Different lines of evidence suggest that divergence in plasticity plays a key role in adaptation to global environmental change. Many scientists argue that genetic variation in plastic responses to the environment (G × E) could be an important predictor of species' vulnerabilities to climate change. But there is not a general pattern among either experimental or theoretical studies. Plasticity acting at the level of the individual is considered a rapid mechanism for surviving under rapidly changing conditions. But plasticity can also retard adaptation by shifting the distribution of phenotypes in the population, shielding it from natural selection. We know that not all plastic responses are adaptive. I will illustrate some examples of ecological traps, and, for the case of plants, the paradoxical decision regarding roots that we are far from understanding and modelling. Plasticity may buy time for populations, but whether it will be enough, given the rate of environmental change, is unknown.
Sea-level rise represents one of the main impacts of climate change. Globally, low elevation coastal areas represent 2% of the surface area, but account for 10% of the world's population and many of the economic assets and infrastructures. Moreover, the increase in sea level causes extreme values occur more frequently, affecting the exposed communities and assets (environmental and economic) more severely. This also generates an increase in the erosion rate, increasing the recoil of the coastline, which in turn makes the coastal and active resources located there much more exposed. In this context, it is essential to understand current and future risks and a number of studies show the need to adapt the format of the information to the agents who need to make decisions on adaptation.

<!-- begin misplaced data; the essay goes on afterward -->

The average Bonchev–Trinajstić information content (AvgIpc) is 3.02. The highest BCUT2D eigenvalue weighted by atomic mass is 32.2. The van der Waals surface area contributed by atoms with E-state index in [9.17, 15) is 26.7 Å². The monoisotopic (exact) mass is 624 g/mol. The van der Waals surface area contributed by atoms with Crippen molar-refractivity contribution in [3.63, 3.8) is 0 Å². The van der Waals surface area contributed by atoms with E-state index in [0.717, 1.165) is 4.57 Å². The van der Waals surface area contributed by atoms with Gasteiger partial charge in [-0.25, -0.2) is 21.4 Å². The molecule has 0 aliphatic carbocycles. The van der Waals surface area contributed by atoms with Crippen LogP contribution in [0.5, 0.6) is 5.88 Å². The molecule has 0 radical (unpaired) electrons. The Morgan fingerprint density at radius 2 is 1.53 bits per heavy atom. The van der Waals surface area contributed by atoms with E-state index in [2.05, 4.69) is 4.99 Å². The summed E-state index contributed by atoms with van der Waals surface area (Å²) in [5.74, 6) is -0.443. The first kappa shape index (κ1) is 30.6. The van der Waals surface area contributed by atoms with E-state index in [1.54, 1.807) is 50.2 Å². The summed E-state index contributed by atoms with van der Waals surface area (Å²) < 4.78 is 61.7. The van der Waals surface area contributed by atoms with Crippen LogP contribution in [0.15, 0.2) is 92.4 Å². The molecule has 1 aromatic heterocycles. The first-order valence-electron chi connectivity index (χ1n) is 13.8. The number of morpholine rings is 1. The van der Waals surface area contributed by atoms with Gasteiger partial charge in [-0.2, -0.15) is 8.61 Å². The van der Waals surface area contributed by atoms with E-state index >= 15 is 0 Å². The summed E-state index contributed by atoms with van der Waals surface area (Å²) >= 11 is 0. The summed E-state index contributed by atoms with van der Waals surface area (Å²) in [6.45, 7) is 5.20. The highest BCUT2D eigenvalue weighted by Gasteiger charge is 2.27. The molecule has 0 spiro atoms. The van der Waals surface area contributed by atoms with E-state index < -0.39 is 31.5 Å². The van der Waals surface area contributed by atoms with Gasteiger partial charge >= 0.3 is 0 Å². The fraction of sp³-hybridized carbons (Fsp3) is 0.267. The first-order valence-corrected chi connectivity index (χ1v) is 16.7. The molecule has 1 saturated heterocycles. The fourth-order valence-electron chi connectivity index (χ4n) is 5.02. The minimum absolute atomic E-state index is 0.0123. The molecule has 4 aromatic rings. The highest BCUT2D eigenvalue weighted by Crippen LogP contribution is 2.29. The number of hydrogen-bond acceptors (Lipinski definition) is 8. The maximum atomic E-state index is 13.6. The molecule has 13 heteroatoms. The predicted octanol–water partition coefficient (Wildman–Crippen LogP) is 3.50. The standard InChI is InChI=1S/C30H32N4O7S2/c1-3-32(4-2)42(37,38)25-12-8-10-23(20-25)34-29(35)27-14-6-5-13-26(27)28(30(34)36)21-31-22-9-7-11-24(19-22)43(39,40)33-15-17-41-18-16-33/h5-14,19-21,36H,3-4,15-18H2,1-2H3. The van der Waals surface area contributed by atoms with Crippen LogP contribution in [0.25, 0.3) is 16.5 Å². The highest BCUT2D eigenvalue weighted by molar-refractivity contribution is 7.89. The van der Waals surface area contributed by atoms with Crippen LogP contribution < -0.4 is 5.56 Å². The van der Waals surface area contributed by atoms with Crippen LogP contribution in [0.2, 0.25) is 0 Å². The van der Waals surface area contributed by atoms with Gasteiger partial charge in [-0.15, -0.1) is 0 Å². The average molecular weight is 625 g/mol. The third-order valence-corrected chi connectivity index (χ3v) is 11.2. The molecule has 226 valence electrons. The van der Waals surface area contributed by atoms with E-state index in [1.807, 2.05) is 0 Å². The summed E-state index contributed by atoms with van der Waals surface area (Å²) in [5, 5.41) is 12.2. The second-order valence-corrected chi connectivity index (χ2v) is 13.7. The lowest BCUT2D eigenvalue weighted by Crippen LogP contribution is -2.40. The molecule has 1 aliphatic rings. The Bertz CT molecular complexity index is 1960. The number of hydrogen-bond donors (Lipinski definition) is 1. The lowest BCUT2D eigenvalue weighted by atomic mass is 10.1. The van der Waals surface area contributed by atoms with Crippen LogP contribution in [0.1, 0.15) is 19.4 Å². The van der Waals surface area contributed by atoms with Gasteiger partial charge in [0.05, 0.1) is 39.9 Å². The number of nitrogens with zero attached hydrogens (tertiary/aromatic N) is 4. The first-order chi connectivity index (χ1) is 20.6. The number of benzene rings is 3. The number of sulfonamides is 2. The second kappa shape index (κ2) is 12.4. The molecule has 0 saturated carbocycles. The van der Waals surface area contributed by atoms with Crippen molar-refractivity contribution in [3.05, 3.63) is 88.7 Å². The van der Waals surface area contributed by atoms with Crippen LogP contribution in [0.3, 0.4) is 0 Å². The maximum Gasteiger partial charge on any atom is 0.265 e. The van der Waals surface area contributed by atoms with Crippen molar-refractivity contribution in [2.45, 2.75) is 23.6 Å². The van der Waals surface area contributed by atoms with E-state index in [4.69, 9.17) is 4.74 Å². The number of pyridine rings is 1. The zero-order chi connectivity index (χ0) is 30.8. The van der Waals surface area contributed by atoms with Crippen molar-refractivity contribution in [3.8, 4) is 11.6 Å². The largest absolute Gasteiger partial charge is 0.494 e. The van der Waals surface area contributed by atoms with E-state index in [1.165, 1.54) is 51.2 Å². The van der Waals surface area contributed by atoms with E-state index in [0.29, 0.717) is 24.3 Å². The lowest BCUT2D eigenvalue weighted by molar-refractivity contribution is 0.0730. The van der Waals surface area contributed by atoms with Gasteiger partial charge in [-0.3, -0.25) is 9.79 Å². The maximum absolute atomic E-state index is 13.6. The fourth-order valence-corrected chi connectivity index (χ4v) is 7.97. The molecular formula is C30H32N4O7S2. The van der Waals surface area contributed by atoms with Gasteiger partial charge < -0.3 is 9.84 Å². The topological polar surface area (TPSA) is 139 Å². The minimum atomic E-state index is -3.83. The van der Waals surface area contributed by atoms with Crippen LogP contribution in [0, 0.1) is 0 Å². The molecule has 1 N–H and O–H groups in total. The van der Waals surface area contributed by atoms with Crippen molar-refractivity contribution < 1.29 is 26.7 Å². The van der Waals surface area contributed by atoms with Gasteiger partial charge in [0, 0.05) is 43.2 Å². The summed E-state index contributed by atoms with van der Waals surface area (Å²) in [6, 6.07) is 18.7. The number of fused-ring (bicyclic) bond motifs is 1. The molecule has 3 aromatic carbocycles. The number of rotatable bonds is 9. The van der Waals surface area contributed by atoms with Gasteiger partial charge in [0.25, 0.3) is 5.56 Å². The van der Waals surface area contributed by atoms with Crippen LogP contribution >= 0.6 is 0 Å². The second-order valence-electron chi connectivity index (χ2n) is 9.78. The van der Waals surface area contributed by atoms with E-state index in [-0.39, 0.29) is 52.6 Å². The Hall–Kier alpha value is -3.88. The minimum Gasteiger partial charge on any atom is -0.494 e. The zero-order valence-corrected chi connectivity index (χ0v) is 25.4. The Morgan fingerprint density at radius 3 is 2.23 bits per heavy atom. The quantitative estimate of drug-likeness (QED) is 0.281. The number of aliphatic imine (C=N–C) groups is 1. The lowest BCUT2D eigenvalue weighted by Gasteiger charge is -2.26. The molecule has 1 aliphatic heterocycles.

Financiado por el Ministerio de Ciencia Innovación y Universidades y la Agencia Estatal de Investigación,
a través de la Convocatoria: Maria de Maeztu 2017 (BOE 21/10/2017) siendo la referencia de nuestro expediente: MDM-2017-0714
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